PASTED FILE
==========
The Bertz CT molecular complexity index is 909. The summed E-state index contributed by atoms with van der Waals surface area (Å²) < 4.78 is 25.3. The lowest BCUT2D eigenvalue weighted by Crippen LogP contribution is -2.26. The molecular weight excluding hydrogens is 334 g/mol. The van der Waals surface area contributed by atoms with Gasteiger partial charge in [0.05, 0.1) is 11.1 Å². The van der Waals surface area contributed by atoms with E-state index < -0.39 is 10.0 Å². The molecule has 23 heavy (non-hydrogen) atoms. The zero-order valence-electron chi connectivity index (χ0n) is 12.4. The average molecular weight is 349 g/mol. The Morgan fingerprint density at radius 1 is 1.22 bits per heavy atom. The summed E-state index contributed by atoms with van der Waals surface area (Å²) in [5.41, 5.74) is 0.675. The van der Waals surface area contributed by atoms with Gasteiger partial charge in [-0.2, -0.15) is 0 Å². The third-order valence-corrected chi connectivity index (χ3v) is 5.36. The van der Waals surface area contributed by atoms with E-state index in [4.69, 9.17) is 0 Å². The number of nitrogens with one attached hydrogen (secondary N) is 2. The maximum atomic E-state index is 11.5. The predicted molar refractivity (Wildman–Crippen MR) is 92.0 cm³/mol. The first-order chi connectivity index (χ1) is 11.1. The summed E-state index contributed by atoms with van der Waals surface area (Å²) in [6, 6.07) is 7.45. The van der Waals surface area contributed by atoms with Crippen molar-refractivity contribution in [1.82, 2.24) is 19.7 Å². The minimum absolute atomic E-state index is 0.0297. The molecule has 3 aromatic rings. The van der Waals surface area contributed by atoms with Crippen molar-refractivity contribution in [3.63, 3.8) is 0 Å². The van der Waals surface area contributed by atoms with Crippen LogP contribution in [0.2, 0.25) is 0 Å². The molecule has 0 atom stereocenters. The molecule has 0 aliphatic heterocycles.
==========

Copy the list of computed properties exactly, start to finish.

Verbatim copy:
The Bertz CT molecular complexity index is 909. The summed E-state index contributed by atoms with van der Waals surface area (Å²) < 4.78 is 25.3. The lowest BCUT2D eigenvalue weighted by Crippen LogP contribution is -2.26. The molecular weight excluding hydrogens is 334 g/mol. The van der Waals surface area contributed by atoms with Gasteiger partial charge in [0.05, 0.1) is 11.1 Å². The van der Waals surface area contributed by atoms with E-state index < -0.39 is 10.0 Å². The molecule has 23 heavy (non-hydrogen) atoms. The zero-order valence-electron chi connectivity index (χ0n) is 12.4. The average molecular weight is 349 g/mol. The Morgan fingerprint density at radius 1 is 1.22 bits per heavy atom. The summed E-state index contributed by atoms with van der Waals surface area (Å²) in [5.41, 5.74) is 0.675. The van der Waals surface area contributed by atoms with Gasteiger partial charge in [-0.2, -0.15) is 0 Å². The third-order valence-corrected chi connectivity index (χ3v) is 5.36. The van der Waals surface area contributed by atoms with E-state index in [4.69, 9.17) is 0 Å². The number of nitrogens with one attached hydrogen (secondary N) is 2. The maximum atomic E-state index is 11.5. The predicted molar refractivity (Wildman–Crippen MR) is 92.0 cm³/mol. The first-order chi connectivity index (χ1) is 11.1. The summed E-state index contributed by atoms with van der Waals surface area (Å²) in [6, 6.07) is 7.45. The van der Waals surface area contributed by atoms with Crippen molar-refractivity contribution in [1.82, 2.24) is 19.7 Å². The minimum absolute atomic E-state index is 0.0297. The molecule has 3 aromatic rings. The van der Waals surface area contributed by atoms with Crippen molar-refractivity contribution in [3.63, 3.8) is 0 Å². The van der Waals surface area contributed by atoms with Crippen LogP contribution in [0.2, 0.25) is 0 Å². The molecule has 0 atom stereocenters. The molecule has 0 aliphatic heterocycles.